The Great Inflation – could it happen now?

The Great Inflation started with the economic policies of the Kennedy and Johnson administrations in the 1960s, and it ended during the first term of President Reagan’s administration in 1982. Low levels of inflation, in general, promote price stability and a healthy economy. However, high levels of persistent inflation, such as those experienced during the Great Inflation, cause uncertainty and doubt – inflation takes away people’s faith in the future, because they don’t know what prices to expect or what price shock will happen next.

Robert J. Samuelson, in a book titled The Great Inflation and its Aftermath, provides a key concept: The reason for “The Great Inflation” of the 1970s was an idea.[1] That idea was the concept of “full employment.” The concept of full employment was simple – by using the unemployment rate as your guide, you can manage the economy to attain the maximum possible level of employment in the country. Politicians like to say they are bringing jobs to their respective districts, because that is what keeps voters happy and gets the politicians re-elected. However, by focusing too much on the ideal – in addition to a misunderstanding of the real level of unemployment that is equivalent to full employment – the government actually made inflation worse.

The policy makers in the White House, in conjunction with the economic advisors and staff at the Federal Reserve, were targeting a full employment level that translated to a 3.5% to 4% unemployment rate. That is much lower than the now academically accepted meaning of “full employment,” which is 6% unemployment (there is always a minimum level of joblessness – frictional unemployment – that is due to staff turnover, seasonal staffing, summer job for students, etc., that cannot be eliminated).[2] Any unemployment level of less than 6% causes wage inflation, due to competition for scarce labor resources. This means that economic policy and policy decisions, if not directly the causes of the persistent and intransigent inflation of the 1970s, certainly made it worse.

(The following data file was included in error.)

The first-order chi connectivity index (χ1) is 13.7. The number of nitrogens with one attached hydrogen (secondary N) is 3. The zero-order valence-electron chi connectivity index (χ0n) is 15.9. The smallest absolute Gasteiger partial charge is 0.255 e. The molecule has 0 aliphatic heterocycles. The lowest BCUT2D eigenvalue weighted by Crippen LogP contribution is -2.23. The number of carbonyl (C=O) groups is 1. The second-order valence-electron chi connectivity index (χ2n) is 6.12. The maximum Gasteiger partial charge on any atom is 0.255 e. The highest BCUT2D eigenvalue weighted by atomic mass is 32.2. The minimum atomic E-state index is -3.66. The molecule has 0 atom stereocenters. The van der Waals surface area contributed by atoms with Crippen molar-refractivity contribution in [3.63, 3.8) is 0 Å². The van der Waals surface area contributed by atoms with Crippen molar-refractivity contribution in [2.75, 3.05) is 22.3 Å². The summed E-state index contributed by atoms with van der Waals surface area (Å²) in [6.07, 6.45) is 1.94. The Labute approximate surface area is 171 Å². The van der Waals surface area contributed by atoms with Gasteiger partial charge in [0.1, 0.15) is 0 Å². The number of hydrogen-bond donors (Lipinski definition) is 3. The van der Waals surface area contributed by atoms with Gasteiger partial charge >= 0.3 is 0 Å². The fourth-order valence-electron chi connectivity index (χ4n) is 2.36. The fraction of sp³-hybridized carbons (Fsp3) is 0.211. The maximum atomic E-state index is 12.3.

It is also interesting to note that the Federal Reserve’s stated goals for Federal Open Market Committee (FOMC) activity are an inflation rate of about 2% and unemployment rates of 5.2% to 6% (the “dual mandate” of low inflation and low unemployment discussed in former Fed Chairman Ben Bernanke’s speech at a conference for the National Bureau of Economic Research, Cambridge, Massachusetts on 10 July, 2013).[3] This means the Fed’s monetary policy objectives are similar to those carried out by his predecessors in the 1970s.

The following chart of US annual inflation figures from 1948 to 2011 shows the rise and fall of inflation over the last 60 years, which approximately mirror the last Kondratieff cycle. This figure also shows a 4th order curve fit of the data, depicting the natural cycle of inflation data, which reveals a Krondratieff wave. This figure provides us a clue as to where inflation rates should be headed – higher.

Annual U.S. Inflation (1948-2011)[4]

[1] The Great Inflation and Its Aftermath (The Past and Future of American Affluence), by Robert J. Samuelson, 2008, Random House Publishing Group, New York, New York, page 71

[2] Ibid, page 58

[3] Speech by Ben S. Bernanke, Chairman Board of Governors of the Federal Reserve System, at a conference for the National Bureau of Economic Research, Cambridge, Massachusetts on 10 July, 2013

[4] Source data from U.S. Bureau of Labor and Statistics website, www.bls.gov, graph by the author

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